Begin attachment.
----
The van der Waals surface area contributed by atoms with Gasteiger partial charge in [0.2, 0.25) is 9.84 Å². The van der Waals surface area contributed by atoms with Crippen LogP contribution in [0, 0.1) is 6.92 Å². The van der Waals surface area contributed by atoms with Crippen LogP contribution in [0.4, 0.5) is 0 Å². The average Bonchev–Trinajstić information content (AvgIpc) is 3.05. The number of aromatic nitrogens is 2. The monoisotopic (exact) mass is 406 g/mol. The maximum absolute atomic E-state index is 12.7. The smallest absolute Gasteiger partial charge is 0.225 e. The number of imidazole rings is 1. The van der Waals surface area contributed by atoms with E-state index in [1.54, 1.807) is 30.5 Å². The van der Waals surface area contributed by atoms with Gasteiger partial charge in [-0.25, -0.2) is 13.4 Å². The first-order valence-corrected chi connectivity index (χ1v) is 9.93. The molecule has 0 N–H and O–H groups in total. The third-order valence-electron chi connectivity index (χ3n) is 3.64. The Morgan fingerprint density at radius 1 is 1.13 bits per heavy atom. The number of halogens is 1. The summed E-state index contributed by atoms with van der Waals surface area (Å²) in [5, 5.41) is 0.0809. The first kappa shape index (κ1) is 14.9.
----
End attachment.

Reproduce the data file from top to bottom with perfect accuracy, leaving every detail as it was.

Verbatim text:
The van der Waals surface area contributed by atoms with Gasteiger partial charge in [0.2, 0.25) is 9.84 Å². The van der Waals surface area contributed by atoms with Crippen LogP contribution in [0, 0.1) is 6.92 Å². The van der Waals surface area contributed by atoms with Crippen LogP contribution in [0.4, 0.5) is 0 Å². The average Bonchev–Trinajstić information content (AvgIpc) is 3.05. The number of aromatic nitrogens is 2. The monoisotopic (exact) mass is 406 g/mol. The maximum absolute atomic E-state index is 12.7. The smallest absolute Gasteiger partial charge is 0.225 e. The number of imidazole rings is 1. The van der Waals surface area contributed by atoms with E-state index in [1.54, 1.807) is 30.5 Å². The van der Waals surface area contributed by atoms with Gasteiger partial charge in [-0.25, -0.2) is 13.4 Å². The first-order valence-corrected chi connectivity index (χ1v) is 9.93. The molecule has 0 N–H and O–H groups in total. The third-order valence-electron chi connectivity index (χ3n) is 3.64. The Morgan fingerprint density at radius 1 is 1.13 bits per heavy atom. The number of halogens is 1. The summed E-state index contributed by atoms with van der Waals surface area (Å²) in [5, 5.41) is 0.0809. The first kappa shape index (κ1) is 14.9.